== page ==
The survey defined as leaders anyone who runs a Jewish organization, has a Jewish project, is involved in Jewish organizations or is a Jewish thinker. The survey assumed that these people would likely be in control of the organized Jewish community over the next several decades.
Wertheimer first announced the preliminary findings of his report at this spring’s Jewish Funders Network conference.
He found that those who call themselves Jewish leaders are a diverse lot that have varying affiliations with traditional or non-traditional Jewish organizations, and their views on Israel, assimilation and anti-Semitism tend to vary in relation to their organizational affiliation.
Because they share highly critical views toward key organizations and synagogues, and many work outside traditional communal institutions, these future leaders are leading the Jewish world down a new path, Wertheimer said.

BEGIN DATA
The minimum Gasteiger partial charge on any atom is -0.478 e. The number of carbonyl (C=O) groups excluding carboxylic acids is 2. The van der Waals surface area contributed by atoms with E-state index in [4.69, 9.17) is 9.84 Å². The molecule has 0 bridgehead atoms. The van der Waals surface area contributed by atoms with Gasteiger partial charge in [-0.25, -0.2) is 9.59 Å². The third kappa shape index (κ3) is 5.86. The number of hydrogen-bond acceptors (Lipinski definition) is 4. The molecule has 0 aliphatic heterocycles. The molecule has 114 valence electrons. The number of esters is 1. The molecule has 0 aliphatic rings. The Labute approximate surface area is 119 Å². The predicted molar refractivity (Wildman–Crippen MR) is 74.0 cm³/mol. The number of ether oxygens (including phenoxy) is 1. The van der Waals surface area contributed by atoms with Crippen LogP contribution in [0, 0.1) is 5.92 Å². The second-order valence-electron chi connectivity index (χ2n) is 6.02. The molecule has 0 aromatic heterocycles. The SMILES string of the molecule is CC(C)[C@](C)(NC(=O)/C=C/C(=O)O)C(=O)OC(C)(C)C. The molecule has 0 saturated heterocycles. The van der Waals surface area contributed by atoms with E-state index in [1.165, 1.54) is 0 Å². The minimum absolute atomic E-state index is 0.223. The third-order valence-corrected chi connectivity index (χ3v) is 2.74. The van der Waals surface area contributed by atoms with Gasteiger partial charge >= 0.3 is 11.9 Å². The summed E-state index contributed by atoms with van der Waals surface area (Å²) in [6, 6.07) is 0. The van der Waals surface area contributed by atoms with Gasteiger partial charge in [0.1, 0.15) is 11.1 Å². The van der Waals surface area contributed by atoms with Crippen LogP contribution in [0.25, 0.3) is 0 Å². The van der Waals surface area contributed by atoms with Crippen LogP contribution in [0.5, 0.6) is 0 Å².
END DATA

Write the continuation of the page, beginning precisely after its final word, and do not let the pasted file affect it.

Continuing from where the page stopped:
“We have a story of quite dramatic change,” he said.
The report found that leaders in both groups—establishment and non-establishment—feel a strong sense of Jewish identity and belonging to the Jewish people, and many of them share similar Jewish backgrounds.
Approximately 40 percent of individuals in both categories attended Jewish day schools. Seventy-one percent attended Jewish camps, 89 percent have two Jewish parents and about 45 percent come from homes described as Conservative. A low percentage come from Reform homes. About 55 percent of the leaders in both groups have spent time in Israel.
This is proof that whatever Jewish identity-building mechanisms the community has invested in are working, Wertheimer said.
If there is one similarity between young leaders of the establishment organizations and young leaders of the start-up world, the survey showed, it is that they both feel a strong sense of Jewish identity and belonging to the Jewish people. The differences emerge in the intensity of that sense of belonging and connection to the Jewish community.